On An Equal Footing With All: Ireland at the League of Nations by Ita Marguet, September 2023
An international exhibition marking the centenary of Ireland joining the League of Nations formed the centrepiece of the National Archives’ 2023 Commemoration Programme, and the conclusion of its formal engagement with the Decade of Centenaries. Working in partnership with the Department of Foreign Affairs and the Royal Irish Academy (Documents on Irish Foreign Policy), the exhibition was developed for presentation in Laois, Geneva, Dublin and New York between September and December 2023. In partnership with the Irish Mission in Geneva the exhibition was formally opened at the United Nations Office on 26 September 2023 until 6 October 2023. A book bearing the title of the Exhibition covers the history with many exhibits on display.
Even before gaining independence from Britain in 1922 the revolutionary Dail Eireann government had aspired to Ireland joining the League. But it was not possible until an internationally recognised state came into being on 6 December 1922 that Ireland had the legal and international capacity to join the League of Nations. From its earliest year as a member of the League Ireland advocated for a peaceful world order and the settlement of international disputes by peaceful means. These were the key goals of the League and Ireland knew that, as a small state which lacked great military and economic power, membership of like-minded states such as the young League of Nations was its best chance of surviving and thriving. The first Dail Eireann had demanded admission to the proposed League of Nations in 1919, the first Irish Free State came into being in December 1922, and formally joined the League of Nations on 10 September 1923.
Sean Lester (1888-1959)
He was born in the village of Woodburn on the outskirts of Carrickfergus, Co. Antrim, Northern Ireland. The son of a grocer he was a rather unusual combination of a Protestant Republican in his younger years becoming a member of the Irish Republican Brotherhood (IRB). He joined the newly established Department of External Affairs on the formation of the Irish Free State in 1922. Posted to Geneva to represent the Free Irish State at the League of Nations he quickly impressed the League with his diplomatic abilities where he was recognised as a strong personality capable of understanding different points of view and negotiating settlements. This brought him to the attention of the Secretariat who had an urgent need to fill one of their most challenging positions as the League’s High Commissioner in the Free City of Danzig from 1934-1936 where he tried hard to resist the Nazi juggernaut. It was only one of the many high profile positions held by this respected son of Ireland.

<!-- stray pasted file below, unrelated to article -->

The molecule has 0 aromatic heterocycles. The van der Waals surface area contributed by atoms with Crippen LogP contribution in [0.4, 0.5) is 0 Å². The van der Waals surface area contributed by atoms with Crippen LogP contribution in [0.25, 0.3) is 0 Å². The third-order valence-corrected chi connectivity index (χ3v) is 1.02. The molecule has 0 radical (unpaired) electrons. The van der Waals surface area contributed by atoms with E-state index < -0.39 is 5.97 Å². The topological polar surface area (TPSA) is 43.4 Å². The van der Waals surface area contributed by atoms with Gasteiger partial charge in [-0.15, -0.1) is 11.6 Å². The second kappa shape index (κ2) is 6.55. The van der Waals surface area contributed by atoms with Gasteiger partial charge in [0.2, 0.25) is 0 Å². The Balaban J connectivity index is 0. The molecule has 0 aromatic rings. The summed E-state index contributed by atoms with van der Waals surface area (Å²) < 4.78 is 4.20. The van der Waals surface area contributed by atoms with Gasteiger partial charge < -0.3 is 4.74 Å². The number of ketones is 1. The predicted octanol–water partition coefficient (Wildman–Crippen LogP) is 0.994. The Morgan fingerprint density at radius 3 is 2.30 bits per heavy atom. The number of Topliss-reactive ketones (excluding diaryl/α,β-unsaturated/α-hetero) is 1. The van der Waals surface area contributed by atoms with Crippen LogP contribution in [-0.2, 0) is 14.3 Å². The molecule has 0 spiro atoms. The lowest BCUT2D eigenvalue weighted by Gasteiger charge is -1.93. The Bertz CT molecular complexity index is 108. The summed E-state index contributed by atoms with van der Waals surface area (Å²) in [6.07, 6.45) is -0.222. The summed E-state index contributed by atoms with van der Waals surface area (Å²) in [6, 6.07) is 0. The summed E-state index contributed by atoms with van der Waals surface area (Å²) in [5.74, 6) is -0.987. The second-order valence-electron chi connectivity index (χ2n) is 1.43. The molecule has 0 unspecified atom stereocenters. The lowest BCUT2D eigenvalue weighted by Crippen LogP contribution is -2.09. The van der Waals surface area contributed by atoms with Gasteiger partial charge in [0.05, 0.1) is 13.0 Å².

In the early part of the Second World War he took over as Secretary-General from his disgraced predecessor and for four years fought to keep the institution alive. Isolated and overwhelmed by war he oversaw the winding up of the League following the international adoption of the United Nations Charter as its successor.
He was awarded the Woodrow Wilson Prize in 1945 and received an honorary doctorate from the National University of Ireland in 1948. Upon his death in 1959 ‘The Times Obituary’ described him as an international conciliator and courageous friend of refugees. He is remembered at the Gdansk City Hall, the former residence of the League of Nations, where a room carries his name with a small memorial in his honour. A Poland based Irish historian, Paul McNamara, has written the story of Sean Lester, Poland and the Nazi Takeover of Danzig, published by Irish Academic Press Ltd. It is one of the several biographies and historical literature about this Irishman who is documented as an able and trustworthy international statesman.
Note: Acknowledgement is given to references by the authors in the Exhibition book. Also to recent publications about Sean Lester, authors Marit Fosse and John Fox (Hamilton Books, 2016) and The Irish Influence Building the League of Nations and the International Labour Organization, author Gerry Finnegan (BTE Books Ltd.)